The Hague Convention on International Child Abduction mandates that member countries establish or designate a Central Authority to handle cases brought under the Hague Convention. As the actual work of enforcing the Hague Convention falls on the staff of each country’s Central Authority, these offices play an important role in ensuring the smooth and efficient cooperation between countries according to the rules of the Hague Convention. In Japan, the Central Authority has been established in the Ministry of Foreign Affairs.
Simply marrying a Japanese citizen does not automatically grant Japanese citizenship to a foreign national. Attaining Japanese citizenship must be done though the normal naturalization process. While the naturalization process is somewhat easier for spouses of Japanese citizens, the naturalization application is quite time consuming and detailed. In addition, there may be a waiting period of several years before the spouse can apply, depending on the circumstances.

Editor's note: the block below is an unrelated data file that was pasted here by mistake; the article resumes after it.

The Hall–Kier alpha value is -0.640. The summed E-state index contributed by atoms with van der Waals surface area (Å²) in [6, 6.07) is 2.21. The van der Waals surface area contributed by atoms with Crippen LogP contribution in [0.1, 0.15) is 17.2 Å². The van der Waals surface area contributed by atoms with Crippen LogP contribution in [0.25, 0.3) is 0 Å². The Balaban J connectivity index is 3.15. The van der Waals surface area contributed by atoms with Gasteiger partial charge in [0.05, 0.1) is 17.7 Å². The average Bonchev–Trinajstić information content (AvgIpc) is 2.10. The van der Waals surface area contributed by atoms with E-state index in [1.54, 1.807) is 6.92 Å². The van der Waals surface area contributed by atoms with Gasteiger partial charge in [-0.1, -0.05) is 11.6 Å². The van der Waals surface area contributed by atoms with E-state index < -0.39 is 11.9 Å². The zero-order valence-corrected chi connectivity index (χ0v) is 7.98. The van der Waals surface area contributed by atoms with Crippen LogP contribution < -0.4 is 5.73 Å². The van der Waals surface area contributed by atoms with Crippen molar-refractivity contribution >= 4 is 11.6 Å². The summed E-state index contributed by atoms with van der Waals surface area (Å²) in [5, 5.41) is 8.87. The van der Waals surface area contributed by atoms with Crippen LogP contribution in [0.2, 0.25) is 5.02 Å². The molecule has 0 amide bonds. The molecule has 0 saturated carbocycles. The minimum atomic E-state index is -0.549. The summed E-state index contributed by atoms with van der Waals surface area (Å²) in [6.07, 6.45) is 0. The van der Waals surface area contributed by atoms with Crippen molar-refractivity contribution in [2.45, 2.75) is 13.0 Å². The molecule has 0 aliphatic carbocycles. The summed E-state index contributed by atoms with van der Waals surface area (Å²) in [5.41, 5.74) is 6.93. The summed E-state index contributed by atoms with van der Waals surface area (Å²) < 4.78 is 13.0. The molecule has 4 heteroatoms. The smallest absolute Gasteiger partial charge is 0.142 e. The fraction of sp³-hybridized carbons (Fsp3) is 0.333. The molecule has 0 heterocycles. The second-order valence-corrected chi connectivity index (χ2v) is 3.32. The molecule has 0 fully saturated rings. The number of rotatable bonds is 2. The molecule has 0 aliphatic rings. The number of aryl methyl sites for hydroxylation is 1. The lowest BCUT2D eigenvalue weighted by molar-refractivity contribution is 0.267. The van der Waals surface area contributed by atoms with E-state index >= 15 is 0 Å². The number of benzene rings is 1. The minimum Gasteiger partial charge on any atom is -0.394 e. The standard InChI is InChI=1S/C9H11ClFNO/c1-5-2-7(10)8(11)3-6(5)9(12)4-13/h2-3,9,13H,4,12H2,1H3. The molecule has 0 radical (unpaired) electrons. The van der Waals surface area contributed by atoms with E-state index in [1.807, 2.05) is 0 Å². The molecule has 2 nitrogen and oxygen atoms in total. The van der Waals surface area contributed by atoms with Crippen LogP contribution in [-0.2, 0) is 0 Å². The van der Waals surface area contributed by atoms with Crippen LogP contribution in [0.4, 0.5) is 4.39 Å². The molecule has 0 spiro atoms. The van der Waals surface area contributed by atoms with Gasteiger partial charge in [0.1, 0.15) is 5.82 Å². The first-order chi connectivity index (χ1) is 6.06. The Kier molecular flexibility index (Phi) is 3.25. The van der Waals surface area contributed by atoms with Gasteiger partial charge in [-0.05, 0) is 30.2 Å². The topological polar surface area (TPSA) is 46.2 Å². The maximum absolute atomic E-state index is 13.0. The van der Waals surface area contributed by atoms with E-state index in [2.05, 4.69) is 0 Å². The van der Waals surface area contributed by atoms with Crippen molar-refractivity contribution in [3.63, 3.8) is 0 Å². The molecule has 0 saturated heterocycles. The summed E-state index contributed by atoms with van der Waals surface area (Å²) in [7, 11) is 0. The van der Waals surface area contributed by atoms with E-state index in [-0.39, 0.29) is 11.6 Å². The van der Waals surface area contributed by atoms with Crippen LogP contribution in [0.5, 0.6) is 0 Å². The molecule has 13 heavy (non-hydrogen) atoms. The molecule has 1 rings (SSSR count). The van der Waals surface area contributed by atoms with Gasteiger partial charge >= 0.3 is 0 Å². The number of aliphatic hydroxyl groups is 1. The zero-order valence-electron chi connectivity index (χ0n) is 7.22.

The Hague Convention on the Civil Aspects of International Child Abduction is a treaty executed by over 90 countries around the world. Like any other treaty, it binds the member countries to certain promises that must be upheld in relation to each other. However, the Convention holds no power over countries that are not member States. Therefore, applications cannot be made to or from countries that have yet to sign the Convention.
In addition to cases seeking the return of an abducted child, the Hague Convention on International Child Abduction also accepts applications to ensure the effective exercise of rights of access and visitation for non-custodial parents. For parents who have not been receiving adequate visitation with their abducted child, either through letters, emails, phone or video calls, this is a powerful tool to ensure visitation is maintained.